Education Department Senior Transportation Advisor Kevin Moran said city families deserve consistently good bus service.
“We’re meeting with families, bus vendors, and school leaders for their feedback on how we can improve our systems, and look forward to working together to implement more changes,” Moran said.
As of this Monday, the city schools yellow bus help line had received 129,827 calls, compared to 109,548 in the same period last year.
But school officials said the call volume has begun to slow down, suggesting some of the service problems may be easing.
Scandal-plagued school bus system sends taxpayer-funded cars for employees
While parents have deluged a city hotline with nearly 102,000 complaints about late or no-show school buses, 25 employees in the Department of Education’s Office of Pupil Transportation get taxpayer-funded city cars to commute from their homes.
Some — including managers with cushy six-figure gigs — do little or no field work, according to co-workers and records.
“They’re all seen in the office all day. They travel to and from work on the taxpayer’s dime,” one insider fumed.
They also get city credit cards for gas.
Those who have enjoyed the perk include:
OPT safety director Paul Weydig, a manager who oversees the vetting of bus drivers. Last week, investigator Eric Reynolds, a retired NYPD detective, accused Weydig and others of bypassing him to sign off on drivers without him doing a criminal background check. Weydig, who lives in Port Washington, L.I.– 24 miles from OPT’s Long Island City office — took his city-issued Ford sedan home and back, doing little or no field work on a daily basis, records show.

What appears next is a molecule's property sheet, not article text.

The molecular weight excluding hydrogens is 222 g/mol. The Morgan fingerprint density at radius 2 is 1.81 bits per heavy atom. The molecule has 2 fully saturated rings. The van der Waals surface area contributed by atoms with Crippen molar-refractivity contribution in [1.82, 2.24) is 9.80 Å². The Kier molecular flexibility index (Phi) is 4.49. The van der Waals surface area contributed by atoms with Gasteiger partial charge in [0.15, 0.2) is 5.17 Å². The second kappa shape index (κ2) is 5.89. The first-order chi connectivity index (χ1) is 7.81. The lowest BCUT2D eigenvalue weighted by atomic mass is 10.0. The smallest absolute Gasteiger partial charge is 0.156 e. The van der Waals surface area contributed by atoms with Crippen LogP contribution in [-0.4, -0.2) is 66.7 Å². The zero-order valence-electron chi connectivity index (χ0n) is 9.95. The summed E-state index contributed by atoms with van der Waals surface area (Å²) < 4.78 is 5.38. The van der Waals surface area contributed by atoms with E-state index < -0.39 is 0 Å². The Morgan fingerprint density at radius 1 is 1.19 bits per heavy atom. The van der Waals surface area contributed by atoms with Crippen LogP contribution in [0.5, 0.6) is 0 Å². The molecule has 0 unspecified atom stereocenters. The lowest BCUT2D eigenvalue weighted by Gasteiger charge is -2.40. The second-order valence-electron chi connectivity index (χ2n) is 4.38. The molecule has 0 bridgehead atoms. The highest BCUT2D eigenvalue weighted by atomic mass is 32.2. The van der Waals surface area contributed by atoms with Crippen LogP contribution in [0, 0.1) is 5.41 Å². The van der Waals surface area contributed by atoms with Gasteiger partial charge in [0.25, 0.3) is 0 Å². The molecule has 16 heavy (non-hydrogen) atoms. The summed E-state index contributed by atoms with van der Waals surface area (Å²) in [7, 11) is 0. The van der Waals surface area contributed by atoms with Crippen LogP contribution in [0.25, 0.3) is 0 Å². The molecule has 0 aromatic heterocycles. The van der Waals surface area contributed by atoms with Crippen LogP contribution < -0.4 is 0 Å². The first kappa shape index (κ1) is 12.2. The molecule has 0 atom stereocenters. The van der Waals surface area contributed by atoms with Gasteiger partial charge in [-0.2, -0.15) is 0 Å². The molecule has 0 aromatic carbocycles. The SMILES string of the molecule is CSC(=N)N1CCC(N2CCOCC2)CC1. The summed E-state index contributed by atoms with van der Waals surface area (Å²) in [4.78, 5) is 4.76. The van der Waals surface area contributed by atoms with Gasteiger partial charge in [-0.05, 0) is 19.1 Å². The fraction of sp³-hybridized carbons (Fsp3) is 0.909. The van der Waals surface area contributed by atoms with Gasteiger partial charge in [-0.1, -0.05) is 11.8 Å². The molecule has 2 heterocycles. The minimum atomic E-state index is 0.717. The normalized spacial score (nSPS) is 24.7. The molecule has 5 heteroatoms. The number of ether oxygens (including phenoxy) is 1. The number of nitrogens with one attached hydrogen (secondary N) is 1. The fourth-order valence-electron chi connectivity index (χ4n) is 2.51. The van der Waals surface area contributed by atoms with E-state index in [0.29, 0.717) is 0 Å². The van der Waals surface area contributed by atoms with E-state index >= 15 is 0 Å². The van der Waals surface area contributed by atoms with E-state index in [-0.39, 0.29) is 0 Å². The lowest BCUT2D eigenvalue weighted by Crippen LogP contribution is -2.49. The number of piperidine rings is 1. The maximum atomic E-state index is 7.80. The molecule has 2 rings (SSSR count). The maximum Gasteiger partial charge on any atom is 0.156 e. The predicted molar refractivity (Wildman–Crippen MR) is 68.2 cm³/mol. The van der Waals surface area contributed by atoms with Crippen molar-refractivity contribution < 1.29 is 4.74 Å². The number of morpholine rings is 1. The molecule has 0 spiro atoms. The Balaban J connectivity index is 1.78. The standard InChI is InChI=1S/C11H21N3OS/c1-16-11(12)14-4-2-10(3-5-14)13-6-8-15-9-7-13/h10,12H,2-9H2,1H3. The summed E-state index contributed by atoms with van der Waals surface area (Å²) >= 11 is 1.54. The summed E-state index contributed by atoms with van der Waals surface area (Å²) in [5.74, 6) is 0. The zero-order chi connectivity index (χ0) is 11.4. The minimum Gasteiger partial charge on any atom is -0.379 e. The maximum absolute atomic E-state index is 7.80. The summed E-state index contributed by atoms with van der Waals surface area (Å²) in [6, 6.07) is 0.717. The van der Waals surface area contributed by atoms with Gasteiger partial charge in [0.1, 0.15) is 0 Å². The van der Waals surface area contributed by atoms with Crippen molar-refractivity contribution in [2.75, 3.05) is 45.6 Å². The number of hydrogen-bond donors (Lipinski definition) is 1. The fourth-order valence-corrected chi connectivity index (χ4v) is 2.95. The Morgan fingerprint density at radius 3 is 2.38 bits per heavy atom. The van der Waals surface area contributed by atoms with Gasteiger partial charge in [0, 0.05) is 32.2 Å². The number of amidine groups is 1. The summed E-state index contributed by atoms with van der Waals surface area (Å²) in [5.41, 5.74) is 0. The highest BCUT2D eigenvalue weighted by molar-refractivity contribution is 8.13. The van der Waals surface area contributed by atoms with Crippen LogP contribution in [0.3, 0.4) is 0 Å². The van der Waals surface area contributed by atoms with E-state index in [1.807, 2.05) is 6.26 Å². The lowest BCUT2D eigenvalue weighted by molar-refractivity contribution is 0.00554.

His wife, Lisa D’Amato, a contract compliance officer whose unit rubber-stamped the questionable bus-driver applications, rode with him. Since The Post raised questions about the arrangement last week, Weydig “is no longer in possession of a city car,” a co-worker said. Weydig did not return calls. DOE officials would not comment.
Everett Parker, a D’Amato underling and Weydig pal, also stopped driving a city car last week after inquiries by The Post. His trip reports list “H to W to H” (home to work to home) nearly every day.
Elena Ruocco, a manager of field inspection, lives in Staten Island. She drops off her child at school before heading to the office, sources said. “While other kids waited for hours, Ruocco’s kid got to school on time in the comfort of a city-owned vehicle driven by his mother while she is getting paid by the taxpayer,” a colleague said. City rules forbid use of city cars for personal reasons.
Rabbi Morris Ausfresser, a liaison to yeshivas, who lives in Brooklyn. Another OPT employee serves as his personal assistant and chauffeur. “I can’t answer any questions,” he said Friday.
Dominick Ragusa, a recently retired investigator. He made a round-trips from his Queens home almost daily with virtually no field work, records show.
Under city rules, employees may take cars home if they “perform work frequently in the field,” respond to emergencies during non-business hours, or if there is not secure parking to leave the car overnight. OPT has a spacious, fenced lot.
Parker, Ruocco and Ragusa could not be reached for comment.
DOE spokeswoman Miranda Barbot would not answer questions about the cars, saying “This matter is being investigated.”
The probe came as the OPT hotline received 101,814 bus complaints, compared to 86,763 at the same time last year, Barbot said.